Jack Harlow has been making music his whole life - and he's starting to like what he hears. "I used to want to show people I could rap. Now, I want to enjoy what I'm hearing. I want to be authentic. That's what art is." At 20 years old, the hip-hop artist is wise beyond his years.
"Louisville is who raised me," the Kentucky native says, his voice imbued with a discernable drawl. "We had our own slang. Our own culture." Harlow's musical inspirations spanned genres, from Willie Nelson and Johnny Cash to A Tribe Called Quest and Fergie. By 12, he used the mic from his Guitar Hero game to lay down his first song. "I was putting out songs on Facebook and YouTube, just for people from my middle school to hear," he remembers. "I hadn't even hit puberty." While other kids were still figuring out adolescence, Harlow knew music was his calling. "It didn't take long for me to want to do music as a career. It was always my dream. It's been so long that I've wanted to do this that it doesn't even feel like I have to motivate myself. It's like second nature." He caught the ears of a veteran music manager at 14 and multiple major labels. Although nothing coalesced, the nod gave Harlow (and his family) a boost of confidence in his burgeoning career.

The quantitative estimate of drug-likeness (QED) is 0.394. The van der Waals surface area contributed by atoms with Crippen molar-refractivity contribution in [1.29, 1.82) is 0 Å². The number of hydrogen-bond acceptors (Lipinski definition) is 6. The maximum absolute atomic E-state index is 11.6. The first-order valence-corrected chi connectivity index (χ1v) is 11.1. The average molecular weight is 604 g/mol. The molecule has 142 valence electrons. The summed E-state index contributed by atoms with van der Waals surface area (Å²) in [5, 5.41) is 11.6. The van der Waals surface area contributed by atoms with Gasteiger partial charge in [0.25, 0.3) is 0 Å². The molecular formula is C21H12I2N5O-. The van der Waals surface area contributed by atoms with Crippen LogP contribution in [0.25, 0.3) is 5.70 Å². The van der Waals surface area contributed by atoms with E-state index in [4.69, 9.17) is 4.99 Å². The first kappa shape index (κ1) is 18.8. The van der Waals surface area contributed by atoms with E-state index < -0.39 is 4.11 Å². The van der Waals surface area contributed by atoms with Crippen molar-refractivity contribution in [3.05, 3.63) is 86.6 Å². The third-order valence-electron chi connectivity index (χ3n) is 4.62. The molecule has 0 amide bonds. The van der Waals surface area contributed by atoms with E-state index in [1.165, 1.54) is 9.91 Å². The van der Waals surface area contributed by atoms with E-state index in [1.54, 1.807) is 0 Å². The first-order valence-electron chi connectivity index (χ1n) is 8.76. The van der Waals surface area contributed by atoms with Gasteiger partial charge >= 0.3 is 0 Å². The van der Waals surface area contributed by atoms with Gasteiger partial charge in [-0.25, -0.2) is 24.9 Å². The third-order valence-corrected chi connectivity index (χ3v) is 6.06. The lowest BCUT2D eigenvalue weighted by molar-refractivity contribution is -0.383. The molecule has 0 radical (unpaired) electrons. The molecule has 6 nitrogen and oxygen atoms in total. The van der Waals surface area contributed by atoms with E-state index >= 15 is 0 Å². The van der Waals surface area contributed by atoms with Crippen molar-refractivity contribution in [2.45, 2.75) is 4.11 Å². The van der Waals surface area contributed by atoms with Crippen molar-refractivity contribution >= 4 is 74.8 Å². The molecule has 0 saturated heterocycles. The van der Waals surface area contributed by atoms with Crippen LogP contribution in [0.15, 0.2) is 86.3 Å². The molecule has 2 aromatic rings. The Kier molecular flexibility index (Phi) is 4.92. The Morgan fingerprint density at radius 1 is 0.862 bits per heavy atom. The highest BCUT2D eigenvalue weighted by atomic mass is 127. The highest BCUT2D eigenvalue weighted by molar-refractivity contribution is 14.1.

Things began to take shape while at Atherton High School. "I started recording more and more, writing and shooting videos. I was finding myself a little bit. Telling people who I was through the records," he says. The indie grind produced Harlow's first commercial project, 2015's The Handsome Harlow EP followed by 2016's 18 which introduced breakout hit, "Ice Cream," putting him on his hometown map. "I got really lucky to create buzz in my hometown and to have my city behind me." With "Dark Knight," from 2017's Gazebo, Harlow would soon have the whole world behind him. The dark visual - reflective of the moody and introspective project - struck a nerve. "Dark Knight" would be Harlow's first music video to notch over 1 million views on YouTube. The secret to his success? Keeping it 1000. "It was organic. It wasn't gimmicky. It was just us."
As the industry began to take notice Jack packed his things and left for Atlanta. He continued building a buzz for himself while also beginning studio sessions and creating new connections. It was only a matter of time before he crossed paths with Generation Now founders DJ Drama, Don Cannon and Leighton Morrison. In early 2018 Jack inked a deal with Generation Now and Atlantic Records marking a new beginning for himself which is reflected in his current project, Loose. Thematically, the project mirrors its title. "It's fun. It's less calculated," he says. "It's a side you haven't seen yet." It's just one more side to the multi-faceted Jack Harlow. "I like to rap my ass off. I like melodies. I feel like I'm becoming a complete artist," he says. "I don't feel like I'm there yet but I think I'm in a good space."